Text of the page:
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LA POSTE MARTIN'S RESTAURANT, OLONZAC - RESTAURANT REVIEW

On a recent Sunday night in August in Olonzac, English seemed to be the preferred language - Brits, Irish, and Americans jammed the Cafe de la Poste as we sat down for a glass of pink before dining in Martin's close by. It's a little jarring but who are we to complain? We are American, after all.

We chose to dine inside given the occasional sprinkle. Places were set for about twenty in the small room but the tables for two were severely undersized. By the time that a water bottle, an ice bag with wine, bread, two sets of glasses, silver, and rectangular plates were set down, the empty table next to us had to be recruited for the overflow. We were not the only party of two that found it necessary to commandeer more space.

An amusee plate of olives, an anchovy-heavy tapenade, and tiny little quiches was all good. Cathey started with an array of escargot - with garlic butter, with bleu cheese, and with ratatouille - each accompanied by a flaky pastry. Cathey's first escargot after 16 months in France and nicely done. I opted for a small ham omelet with a side salad. Fresh eggs, plain vanilla diced ham. OK. Cathey's pork with chorizo and cheese came bubbling hot. The pork was well spiced and the chorizo tasty. Cathey thought that the cheese took it over the top but I liked the taste/texture combination. My roast lamb was a bit of a disappointment - not the best cut and not interestingly spiced. It was French lamb so it was OK, but French lamb can be special. This was not.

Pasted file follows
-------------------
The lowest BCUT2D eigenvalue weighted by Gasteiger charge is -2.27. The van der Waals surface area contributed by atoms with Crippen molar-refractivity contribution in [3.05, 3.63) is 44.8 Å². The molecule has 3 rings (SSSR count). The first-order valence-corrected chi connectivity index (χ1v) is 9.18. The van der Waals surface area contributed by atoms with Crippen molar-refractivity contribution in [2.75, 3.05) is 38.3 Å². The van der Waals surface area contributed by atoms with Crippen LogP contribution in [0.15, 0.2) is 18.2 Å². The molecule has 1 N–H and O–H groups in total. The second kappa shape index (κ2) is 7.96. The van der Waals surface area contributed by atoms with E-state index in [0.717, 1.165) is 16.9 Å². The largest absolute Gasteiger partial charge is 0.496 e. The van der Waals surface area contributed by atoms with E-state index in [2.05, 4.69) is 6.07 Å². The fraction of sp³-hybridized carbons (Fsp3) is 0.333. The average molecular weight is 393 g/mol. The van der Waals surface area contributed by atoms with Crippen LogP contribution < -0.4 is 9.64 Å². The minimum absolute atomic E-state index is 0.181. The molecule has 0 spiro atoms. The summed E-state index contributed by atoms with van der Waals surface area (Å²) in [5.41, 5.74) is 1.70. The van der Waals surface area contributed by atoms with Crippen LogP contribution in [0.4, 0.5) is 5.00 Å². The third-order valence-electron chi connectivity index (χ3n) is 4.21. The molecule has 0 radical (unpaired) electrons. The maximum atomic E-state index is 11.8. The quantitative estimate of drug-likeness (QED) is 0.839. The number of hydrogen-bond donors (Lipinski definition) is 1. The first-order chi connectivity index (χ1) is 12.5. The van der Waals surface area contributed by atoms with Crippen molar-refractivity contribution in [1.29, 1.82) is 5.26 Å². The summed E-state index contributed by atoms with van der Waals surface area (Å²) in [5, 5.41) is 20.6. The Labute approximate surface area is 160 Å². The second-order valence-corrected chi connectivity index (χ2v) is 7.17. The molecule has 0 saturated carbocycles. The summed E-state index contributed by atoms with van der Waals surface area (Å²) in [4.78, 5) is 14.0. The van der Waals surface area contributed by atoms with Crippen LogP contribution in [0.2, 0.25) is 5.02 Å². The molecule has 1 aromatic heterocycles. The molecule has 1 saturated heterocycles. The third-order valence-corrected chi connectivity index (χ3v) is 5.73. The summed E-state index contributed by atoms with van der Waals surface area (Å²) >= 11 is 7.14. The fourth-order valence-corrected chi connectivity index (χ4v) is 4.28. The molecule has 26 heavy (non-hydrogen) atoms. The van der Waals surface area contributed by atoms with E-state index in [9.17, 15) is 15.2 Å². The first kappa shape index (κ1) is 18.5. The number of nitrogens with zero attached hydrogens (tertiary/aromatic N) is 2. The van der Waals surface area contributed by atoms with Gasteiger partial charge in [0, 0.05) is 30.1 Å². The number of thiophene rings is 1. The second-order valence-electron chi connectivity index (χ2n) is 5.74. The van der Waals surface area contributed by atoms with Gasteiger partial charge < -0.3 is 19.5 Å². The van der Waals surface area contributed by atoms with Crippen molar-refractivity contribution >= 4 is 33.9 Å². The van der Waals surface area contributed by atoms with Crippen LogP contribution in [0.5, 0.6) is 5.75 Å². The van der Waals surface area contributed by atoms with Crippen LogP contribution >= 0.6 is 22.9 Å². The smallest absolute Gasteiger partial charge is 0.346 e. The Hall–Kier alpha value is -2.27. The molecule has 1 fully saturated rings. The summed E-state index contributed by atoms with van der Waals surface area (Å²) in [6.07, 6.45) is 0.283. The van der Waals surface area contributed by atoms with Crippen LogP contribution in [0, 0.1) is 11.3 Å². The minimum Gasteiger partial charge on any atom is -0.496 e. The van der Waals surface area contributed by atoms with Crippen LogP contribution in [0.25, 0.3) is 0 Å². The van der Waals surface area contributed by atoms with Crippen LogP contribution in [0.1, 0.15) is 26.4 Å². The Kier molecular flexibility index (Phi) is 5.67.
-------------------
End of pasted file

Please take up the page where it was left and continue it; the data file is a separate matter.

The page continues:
The big rectangular plates came with two sides, both a bit mushy and nondescript, with eggplant and carrot and cheese and egg and whatever. One of the sides would have sufficed if it shown a bit more oomph. Oddly enough, our little glasses of frites were special, the best in France so far. Real slices of potato, not reconstituted, fried very hot and very quickly so they puffed.

The chocolate cake at the end was proper French dense chocolate cake.

With a demi of wine and a bit of extra service for the sole, kept-hopping waitress, 55 euros.

Don't get me wrong. The meal was worth the price. But if the objective of Martin's is to take the next step, there's a still a bit to go. Since we seldom go out to dinner, and therefore like our dinners to be special, we may not return.

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